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I have this problem where I need audit trails (typically stored in DB) to be non-editable and deletable even for DBAs and System Admins.

1 way is to apply encryption and checksums, but this only allows detection of changes or prevention of snooping. It does not prevent a DBA to just delete a row.

Any discussion on this matter is appreciated.

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If you can't trust your DBAs and System Admins, you have a personnel issue that can't be solved by programmatic means. –  Damien_The_Unbeliever Jan 15 '13 at 7:56

2 Answers 2

If you want the audit trails to be non editable even by the DBAs and system admins, you would need to store them outside of equipment that is in their control.

However that would lead to the same problem - the DBAs and system admins of this system would be able to edit them.

The best bet is to have a system where you store these in two disparate locations that do not share an admin and have periodic comparision checks.

Alternatively you can have triggers on update/delete when they are made by a specific user or from a particular client. These triggers could be programmed to send email or text messages if such a non-application update or delete is made.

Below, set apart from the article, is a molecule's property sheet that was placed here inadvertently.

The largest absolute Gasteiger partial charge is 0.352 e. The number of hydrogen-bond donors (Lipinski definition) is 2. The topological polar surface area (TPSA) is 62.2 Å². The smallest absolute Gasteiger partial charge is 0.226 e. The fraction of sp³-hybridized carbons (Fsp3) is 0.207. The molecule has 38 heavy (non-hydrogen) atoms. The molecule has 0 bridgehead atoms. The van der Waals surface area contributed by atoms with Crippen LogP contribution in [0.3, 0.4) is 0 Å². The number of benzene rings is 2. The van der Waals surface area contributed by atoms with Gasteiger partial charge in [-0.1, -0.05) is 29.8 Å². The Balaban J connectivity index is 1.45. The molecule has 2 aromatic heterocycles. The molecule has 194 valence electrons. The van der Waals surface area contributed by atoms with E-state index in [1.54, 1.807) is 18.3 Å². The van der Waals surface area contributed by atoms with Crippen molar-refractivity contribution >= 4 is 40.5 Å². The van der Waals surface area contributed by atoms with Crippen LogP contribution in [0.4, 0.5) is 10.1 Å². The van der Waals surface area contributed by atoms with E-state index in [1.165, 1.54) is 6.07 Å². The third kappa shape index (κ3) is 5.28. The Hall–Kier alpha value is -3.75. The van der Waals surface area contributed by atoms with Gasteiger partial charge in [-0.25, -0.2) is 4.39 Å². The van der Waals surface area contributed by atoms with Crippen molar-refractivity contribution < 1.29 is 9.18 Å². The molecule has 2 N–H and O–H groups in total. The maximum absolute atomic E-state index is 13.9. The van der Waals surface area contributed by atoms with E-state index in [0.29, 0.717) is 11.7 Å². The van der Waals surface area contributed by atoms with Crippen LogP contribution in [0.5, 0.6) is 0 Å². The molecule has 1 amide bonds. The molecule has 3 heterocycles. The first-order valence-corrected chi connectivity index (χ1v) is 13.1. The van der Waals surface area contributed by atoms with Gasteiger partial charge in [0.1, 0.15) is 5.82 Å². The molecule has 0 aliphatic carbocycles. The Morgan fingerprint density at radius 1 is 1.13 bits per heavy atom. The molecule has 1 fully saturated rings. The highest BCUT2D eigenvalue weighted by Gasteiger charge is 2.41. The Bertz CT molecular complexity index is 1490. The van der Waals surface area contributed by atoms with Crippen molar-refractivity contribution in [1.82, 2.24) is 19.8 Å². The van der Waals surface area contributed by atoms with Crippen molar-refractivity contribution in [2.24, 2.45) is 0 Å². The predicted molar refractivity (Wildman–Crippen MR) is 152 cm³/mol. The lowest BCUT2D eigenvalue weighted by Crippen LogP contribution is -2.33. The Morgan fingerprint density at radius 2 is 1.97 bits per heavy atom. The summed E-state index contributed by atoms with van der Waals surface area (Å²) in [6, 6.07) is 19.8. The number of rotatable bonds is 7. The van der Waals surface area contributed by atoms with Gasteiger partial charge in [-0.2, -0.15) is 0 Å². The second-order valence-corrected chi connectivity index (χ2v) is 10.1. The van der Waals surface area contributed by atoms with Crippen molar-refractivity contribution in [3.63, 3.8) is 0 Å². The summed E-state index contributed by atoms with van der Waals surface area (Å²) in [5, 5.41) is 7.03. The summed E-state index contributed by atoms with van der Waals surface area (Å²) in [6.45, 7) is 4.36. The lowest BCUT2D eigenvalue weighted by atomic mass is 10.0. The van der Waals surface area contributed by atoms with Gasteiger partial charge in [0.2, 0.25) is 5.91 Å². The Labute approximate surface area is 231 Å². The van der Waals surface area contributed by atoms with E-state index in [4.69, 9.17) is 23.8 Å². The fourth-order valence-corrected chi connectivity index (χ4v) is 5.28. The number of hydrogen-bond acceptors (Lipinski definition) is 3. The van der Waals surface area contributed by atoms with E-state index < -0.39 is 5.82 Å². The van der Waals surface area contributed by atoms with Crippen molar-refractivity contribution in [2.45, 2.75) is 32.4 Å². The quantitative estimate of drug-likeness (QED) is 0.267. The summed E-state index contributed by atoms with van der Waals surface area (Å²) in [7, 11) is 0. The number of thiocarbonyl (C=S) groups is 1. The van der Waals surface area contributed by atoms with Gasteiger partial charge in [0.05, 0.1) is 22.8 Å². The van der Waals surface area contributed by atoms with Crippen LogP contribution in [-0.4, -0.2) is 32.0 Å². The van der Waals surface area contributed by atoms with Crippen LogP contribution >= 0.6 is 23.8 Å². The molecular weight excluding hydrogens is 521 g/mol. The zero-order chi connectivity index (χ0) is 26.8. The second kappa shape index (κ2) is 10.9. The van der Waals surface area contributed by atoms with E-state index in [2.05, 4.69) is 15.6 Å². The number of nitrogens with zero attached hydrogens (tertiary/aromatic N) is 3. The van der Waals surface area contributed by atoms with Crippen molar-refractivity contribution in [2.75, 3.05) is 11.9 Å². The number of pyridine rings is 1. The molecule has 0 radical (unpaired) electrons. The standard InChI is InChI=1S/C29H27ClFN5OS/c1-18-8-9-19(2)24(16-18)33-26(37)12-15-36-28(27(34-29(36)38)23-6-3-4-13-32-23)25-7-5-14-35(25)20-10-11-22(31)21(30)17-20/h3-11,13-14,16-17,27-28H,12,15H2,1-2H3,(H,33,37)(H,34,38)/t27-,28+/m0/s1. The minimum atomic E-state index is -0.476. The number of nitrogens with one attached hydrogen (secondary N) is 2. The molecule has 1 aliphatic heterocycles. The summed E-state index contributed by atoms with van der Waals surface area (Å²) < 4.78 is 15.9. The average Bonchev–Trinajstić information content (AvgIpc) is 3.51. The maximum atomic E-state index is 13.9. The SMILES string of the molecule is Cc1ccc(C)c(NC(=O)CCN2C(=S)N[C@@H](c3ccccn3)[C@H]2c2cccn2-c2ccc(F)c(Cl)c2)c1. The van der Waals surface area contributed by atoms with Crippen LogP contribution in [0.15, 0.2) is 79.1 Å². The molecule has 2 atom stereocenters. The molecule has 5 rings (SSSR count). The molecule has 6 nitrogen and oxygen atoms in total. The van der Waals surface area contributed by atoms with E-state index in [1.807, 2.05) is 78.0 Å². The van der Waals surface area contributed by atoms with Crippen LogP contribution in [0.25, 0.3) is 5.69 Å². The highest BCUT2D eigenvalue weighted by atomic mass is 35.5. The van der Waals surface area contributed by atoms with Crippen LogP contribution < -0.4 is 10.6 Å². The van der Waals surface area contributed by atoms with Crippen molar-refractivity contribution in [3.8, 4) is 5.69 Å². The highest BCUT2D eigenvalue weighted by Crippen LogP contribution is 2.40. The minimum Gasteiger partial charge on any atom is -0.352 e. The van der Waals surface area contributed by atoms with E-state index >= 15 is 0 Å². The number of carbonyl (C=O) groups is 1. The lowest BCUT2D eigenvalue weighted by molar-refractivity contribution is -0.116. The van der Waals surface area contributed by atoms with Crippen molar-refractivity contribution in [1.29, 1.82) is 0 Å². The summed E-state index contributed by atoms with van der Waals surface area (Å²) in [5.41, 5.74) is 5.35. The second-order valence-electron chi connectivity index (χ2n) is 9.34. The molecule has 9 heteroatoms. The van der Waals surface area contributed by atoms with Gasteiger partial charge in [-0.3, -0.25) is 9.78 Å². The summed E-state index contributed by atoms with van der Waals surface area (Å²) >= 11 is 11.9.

It should be known - very well known in the admin/dba community that such triggers exist. You wil not be able to prevent the updates or deletes but will definitely get them to stay away from that table.

There is still a catch however, which is the ability to remove or modify the trigger code.

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Further to the above, you could hash the audit line, and have an audit check function that compares the two hashes - you could also post the hash from locationA to locationB and visa versa. That would give you an added checking layer. –  Jay Gattuso Jan 15 '13 at 7:54

There exists "write-once" archival storage systems, such as Venti from Plan 9. That doesn't stop anyone with physical access taking a magnet to the hard disk or similar of course ;)

A sufficiently savvy sysadmin could create a slightly modified version of the data and replace the reference to the venti score though... and an equally savvy sysadmin could still recover the original data.

Anyway, I think you could learn a lot from studying append-only storage systems. They make a lot of sense for storing audit trails, compared to a DB.

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